New York Mayor Michael Bloomberg on Wednesday spoke up for academic freedom amid controversy over an event at a public college, despite stressing his distaste for the cause at hand.
The speakers in question, Judith Butler and Omar Barghouti, are prominant members of the Boycott, Divestment and Sanctions (BDS) movement, which advocates a commercial and academic boycott of Israel to try to influence its policy toward Palestinians.
Bloomberg stressed his support for Israel and said he “couldn’t disagree more violently” with the viewpoint espoused by the BDS movement, but added that he also very strongly agreed with an academic institution’s right to sponsor a forum on any topic of its choice. Also, “ideas that people find repugnant” are part of the academic discussion, he explained.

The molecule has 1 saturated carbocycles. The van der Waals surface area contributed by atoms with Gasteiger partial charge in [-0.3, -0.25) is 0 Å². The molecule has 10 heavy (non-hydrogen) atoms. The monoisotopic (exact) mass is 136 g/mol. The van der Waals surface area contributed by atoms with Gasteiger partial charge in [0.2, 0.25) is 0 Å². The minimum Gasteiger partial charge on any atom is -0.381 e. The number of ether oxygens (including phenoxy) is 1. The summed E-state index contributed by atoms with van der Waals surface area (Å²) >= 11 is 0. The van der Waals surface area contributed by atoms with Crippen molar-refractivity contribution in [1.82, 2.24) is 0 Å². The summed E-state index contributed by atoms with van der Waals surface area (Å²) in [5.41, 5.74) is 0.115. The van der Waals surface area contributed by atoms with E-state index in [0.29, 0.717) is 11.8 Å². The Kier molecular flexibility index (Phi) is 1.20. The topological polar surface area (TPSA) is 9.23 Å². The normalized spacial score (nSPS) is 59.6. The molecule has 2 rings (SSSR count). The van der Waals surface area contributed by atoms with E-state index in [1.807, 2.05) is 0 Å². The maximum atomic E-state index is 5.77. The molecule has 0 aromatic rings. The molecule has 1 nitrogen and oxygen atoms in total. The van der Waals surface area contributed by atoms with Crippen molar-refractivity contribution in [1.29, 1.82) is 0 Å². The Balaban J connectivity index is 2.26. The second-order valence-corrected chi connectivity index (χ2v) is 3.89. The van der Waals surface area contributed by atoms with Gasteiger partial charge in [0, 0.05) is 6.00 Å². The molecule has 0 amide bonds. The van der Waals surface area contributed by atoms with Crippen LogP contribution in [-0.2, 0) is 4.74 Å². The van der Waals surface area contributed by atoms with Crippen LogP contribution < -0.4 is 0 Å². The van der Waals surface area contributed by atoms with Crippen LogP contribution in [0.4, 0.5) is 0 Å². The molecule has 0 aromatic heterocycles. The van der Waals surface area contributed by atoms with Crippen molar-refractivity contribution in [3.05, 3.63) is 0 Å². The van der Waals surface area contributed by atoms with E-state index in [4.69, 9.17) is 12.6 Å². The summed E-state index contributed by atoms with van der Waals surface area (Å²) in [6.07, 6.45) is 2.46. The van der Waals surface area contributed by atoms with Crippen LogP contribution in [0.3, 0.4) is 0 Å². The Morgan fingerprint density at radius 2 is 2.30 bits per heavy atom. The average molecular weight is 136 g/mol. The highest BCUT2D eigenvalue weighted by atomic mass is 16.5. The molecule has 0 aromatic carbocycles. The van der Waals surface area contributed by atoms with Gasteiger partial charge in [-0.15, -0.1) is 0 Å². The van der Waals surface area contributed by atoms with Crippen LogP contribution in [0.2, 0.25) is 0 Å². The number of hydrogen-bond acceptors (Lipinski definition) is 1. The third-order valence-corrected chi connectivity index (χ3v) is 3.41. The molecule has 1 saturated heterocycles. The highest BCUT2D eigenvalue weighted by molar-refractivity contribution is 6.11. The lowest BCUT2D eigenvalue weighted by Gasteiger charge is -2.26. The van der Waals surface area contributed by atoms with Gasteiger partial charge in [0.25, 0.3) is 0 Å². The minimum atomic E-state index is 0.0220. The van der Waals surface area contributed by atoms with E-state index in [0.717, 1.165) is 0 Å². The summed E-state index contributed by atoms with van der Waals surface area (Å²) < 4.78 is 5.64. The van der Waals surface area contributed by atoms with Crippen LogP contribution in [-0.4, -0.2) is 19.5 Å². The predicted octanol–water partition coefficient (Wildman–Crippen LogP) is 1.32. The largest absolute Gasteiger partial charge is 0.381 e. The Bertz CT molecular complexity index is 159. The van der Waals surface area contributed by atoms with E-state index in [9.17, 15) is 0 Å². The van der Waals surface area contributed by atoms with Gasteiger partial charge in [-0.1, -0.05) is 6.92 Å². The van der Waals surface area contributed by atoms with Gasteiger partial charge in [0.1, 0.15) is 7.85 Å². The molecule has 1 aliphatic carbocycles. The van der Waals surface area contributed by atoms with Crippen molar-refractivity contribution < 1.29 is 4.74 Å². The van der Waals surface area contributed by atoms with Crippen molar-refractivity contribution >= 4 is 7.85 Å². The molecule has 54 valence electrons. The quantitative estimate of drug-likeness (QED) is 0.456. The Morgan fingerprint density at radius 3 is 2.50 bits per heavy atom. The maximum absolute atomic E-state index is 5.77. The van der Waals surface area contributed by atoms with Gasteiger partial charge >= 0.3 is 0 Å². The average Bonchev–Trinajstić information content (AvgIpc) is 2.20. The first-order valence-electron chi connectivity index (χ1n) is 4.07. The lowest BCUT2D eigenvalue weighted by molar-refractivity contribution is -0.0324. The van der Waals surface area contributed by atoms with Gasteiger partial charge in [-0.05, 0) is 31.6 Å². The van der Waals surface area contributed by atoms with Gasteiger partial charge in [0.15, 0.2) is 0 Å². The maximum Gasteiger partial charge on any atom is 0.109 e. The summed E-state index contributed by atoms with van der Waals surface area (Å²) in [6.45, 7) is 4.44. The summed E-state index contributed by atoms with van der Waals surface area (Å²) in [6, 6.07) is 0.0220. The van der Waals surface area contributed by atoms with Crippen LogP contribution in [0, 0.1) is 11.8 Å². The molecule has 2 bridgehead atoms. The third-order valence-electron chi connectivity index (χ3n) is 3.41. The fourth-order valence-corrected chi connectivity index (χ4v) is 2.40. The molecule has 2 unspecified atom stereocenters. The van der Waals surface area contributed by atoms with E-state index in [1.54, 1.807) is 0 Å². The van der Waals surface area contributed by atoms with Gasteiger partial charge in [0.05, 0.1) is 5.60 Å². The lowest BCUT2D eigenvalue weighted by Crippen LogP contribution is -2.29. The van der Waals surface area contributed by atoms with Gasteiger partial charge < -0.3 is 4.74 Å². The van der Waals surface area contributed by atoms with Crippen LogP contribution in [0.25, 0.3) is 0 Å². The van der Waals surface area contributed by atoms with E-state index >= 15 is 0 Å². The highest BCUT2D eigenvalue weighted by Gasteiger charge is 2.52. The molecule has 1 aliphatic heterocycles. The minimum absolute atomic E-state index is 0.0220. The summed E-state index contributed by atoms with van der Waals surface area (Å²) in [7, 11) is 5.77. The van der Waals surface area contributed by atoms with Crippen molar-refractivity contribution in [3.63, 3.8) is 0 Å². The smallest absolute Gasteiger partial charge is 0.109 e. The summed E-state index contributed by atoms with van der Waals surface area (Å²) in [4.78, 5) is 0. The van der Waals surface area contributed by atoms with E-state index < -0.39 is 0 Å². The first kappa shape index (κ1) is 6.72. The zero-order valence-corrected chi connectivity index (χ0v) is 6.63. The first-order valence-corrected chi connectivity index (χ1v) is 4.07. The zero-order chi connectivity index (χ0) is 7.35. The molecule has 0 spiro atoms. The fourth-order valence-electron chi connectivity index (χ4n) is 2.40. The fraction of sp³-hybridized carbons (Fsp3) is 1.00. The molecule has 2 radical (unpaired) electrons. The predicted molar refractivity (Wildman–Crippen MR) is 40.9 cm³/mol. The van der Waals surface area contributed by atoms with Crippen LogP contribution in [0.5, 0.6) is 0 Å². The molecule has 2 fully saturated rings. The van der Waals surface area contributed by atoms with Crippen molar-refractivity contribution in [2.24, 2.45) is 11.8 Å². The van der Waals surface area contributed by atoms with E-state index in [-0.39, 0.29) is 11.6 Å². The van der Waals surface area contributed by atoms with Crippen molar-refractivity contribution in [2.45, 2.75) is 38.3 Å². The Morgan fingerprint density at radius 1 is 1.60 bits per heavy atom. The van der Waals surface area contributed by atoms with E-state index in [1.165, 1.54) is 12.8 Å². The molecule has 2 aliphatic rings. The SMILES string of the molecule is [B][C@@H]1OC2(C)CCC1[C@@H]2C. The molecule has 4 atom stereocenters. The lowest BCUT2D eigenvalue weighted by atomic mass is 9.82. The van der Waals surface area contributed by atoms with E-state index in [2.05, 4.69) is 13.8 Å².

“If you want to go to a university where the government decides what kind of subjects are fit for discussion, I suggest you apply to a school in North Korea,” Bloomberg told reporters at City Hall.
One city councilman suggested that he should withhold funding for Brooklyn College if Thursday’s event moves forward.
Bloomberg said politicians shouldn’t try to use their purse-string power to “micromanage” discourse at public institutions. Having the local politicians affect the content taught in state schools was not in the city’s best interests, he said. “I can’t think of anything that would be more destructive to a university and its students.”
The event was sponsored partly by the political science department. In a statement, the college said it was planning other events in which different and opposing opinions about the sensitive topic would be presented and heard.
The Associated Press contributed to this report.